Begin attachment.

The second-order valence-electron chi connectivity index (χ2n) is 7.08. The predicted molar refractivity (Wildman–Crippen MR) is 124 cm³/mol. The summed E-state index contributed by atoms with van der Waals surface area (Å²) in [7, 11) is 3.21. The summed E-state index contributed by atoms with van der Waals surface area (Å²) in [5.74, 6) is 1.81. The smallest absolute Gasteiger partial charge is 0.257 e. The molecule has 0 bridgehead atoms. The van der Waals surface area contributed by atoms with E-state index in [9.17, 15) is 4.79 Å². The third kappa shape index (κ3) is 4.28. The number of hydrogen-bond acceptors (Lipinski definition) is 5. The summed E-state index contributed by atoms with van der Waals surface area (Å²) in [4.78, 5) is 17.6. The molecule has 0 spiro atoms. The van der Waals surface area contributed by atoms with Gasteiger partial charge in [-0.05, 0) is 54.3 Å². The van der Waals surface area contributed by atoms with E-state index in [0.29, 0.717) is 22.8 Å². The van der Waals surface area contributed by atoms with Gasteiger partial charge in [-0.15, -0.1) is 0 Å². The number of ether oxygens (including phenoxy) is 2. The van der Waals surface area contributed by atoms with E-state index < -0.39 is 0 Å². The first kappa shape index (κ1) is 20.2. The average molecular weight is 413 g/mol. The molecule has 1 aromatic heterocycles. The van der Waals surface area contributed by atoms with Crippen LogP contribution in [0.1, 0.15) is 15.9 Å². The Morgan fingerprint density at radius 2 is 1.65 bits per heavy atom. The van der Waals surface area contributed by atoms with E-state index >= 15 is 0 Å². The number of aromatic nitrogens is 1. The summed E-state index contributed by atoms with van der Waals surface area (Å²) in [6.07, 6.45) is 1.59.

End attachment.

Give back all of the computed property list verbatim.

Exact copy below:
The second-order valence-electron chi connectivity index (χ2n) is 7.08. The predicted molar refractivity (Wildman–Crippen MR) is 124 cm³/mol. The summed E-state index contributed by atoms with van der Waals surface area (Å²) in [7, 11) is 3.21. The summed E-state index contributed by atoms with van der Waals surface area (Å²) in [5.74, 6) is 1.81. The smallest absolute Gasteiger partial charge is 0.257 e. The molecule has 0 bridgehead atoms. The van der Waals surface area contributed by atoms with E-state index in [9.17, 15) is 4.79 Å². The third kappa shape index (κ3) is 4.28. The number of hydrogen-bond acceptors (Lipinski definition) is 5. The summed E-state index contributed by atoms with van der Waals surface area (Å²) in [4.78, 5) is 17.6. The molecule has 0 spiro atoms. The van der Waals surface area contributed by atoms with Gasteiger partial charge in [-0.05, 0) is 54.3 Å². The van der Waals surface area contributed by atoms with E-state index in [0.29, 0.717) is 22.8 Å². The van der Waals surface area contributed by atoms with Gasteiger partial charge in [-0.15, -0.1) is 0 Å². The number of ether oxygens (including phenoxy) is 2. The van der Waals surface area contributed by atoms with E-state index < -0.39 is 0 Å². The first kappa shape index (κ1) is 20.2. The average molecular weight is 413 g/mol. The molecule has 1 aromatic heterocycles. The van der Waals surface area contributed by atoms with Crippen LogP contribution in [0.1, 0.15) is 15.9 Å². The Morgan fingerprint density at radius 2 is 1.65 bits per heavy atom. The van der Waals surface area contributed by atoms with E-state index >= 15 is 0 Å². The number of aromatic nitrogens is 1. The summed E-state index contributed by atoms with van der Waals surface area (Å²) in [6.07, 6.45) is 1.59.